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Pardonnez-moi?

I turned at the sound of her soft, yet insistent, voice. “Mais qu’est ce que vous faites dans mon laboratoire?

Yikes! I’d done it again. Meditated my way to another out-of-body experience during my morning tai-chi exercises. It was getting to be a habit. But, today, I had outdone myself. Not only had I traveled through time, I had crossed the Atlantic in the process. And landed in the lab – almost in the lap – of my heroine.

Excusez-moi, Mme Curie,” I stammered. Fortunately, she saw my linguistic distress and asked again – this time in heavily accented English, “What are you doing in my laboratory? And, why are you dressed in those strange clothes? Answer me, or I shall call the gendarmes.”

Quickly, I explained that I was meditating and had no idea how I had landed in her lab, in Paris, on the very day that she and Pierre had succeeded in purifying radium.

“I am not certain that I understand,” she said, frowning in her puzzlement. “But as you are already here, would you like to see my laboratory?”

Enchantée,” I replied, as I followed her. The lab quite resembled the set from the 1943 black-and-white film about the Curies. I was amazed at how well MGM had nailed all the details. Even the little crucible of radium was sitting on its stand, glowing proudly as though it had done something wonderful all on its own.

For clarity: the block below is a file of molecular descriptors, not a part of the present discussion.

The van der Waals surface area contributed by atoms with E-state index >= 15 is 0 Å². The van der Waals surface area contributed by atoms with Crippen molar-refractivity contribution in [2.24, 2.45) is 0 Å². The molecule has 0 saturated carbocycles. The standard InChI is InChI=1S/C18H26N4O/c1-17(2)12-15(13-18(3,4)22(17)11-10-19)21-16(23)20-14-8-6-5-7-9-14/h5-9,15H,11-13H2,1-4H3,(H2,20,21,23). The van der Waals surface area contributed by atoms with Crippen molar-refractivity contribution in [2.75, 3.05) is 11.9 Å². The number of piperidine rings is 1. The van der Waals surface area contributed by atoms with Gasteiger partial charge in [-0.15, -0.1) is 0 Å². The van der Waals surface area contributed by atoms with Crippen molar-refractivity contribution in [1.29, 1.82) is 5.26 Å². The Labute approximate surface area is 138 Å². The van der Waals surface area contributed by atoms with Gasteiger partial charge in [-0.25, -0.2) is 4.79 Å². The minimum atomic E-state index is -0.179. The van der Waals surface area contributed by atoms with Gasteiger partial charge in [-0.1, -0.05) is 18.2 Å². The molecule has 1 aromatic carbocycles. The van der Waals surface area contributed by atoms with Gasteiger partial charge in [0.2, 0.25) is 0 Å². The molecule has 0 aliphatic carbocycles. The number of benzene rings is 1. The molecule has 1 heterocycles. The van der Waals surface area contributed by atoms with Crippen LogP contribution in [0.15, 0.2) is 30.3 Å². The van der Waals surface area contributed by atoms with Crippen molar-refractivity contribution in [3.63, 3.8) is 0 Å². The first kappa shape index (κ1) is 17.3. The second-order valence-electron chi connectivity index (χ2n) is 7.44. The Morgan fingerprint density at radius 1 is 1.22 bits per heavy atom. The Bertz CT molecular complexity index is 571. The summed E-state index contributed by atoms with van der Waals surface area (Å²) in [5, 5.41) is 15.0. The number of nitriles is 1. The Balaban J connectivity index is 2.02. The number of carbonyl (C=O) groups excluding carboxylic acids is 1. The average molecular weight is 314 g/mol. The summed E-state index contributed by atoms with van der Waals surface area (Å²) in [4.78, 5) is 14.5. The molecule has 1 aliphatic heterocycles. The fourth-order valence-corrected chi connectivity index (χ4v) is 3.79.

Suddenly, there was a crash and the sound of loud hammering. “Qu’est ce que c’est?” I exclaimed, shocked back into French.

“Just the construction workers starting up next door,” my husband replied as he walked out onto the deck. “Aren’t you done with that tai-chi stuff yet? It’s almost time for breakfast.”

“And, by the way, when did you learn to speak French?”

I heaved a sigh, whispered an “au revoir” to Marie, and went inside to dress.

©2012 Phyllis Entis. All rights reserved.

A Note of Explanation: This prompt (Marie Curie + tai-chi) was the result of a random draw. Each member of the group wrote the name of a famous person on one slip of paper and an activity on a separate slip. The papers were placed into two envelopes, after which each of us drew a name from one envelope and an activity from the other. The challenge was to write a coherent story that included both the famous person and the activity.

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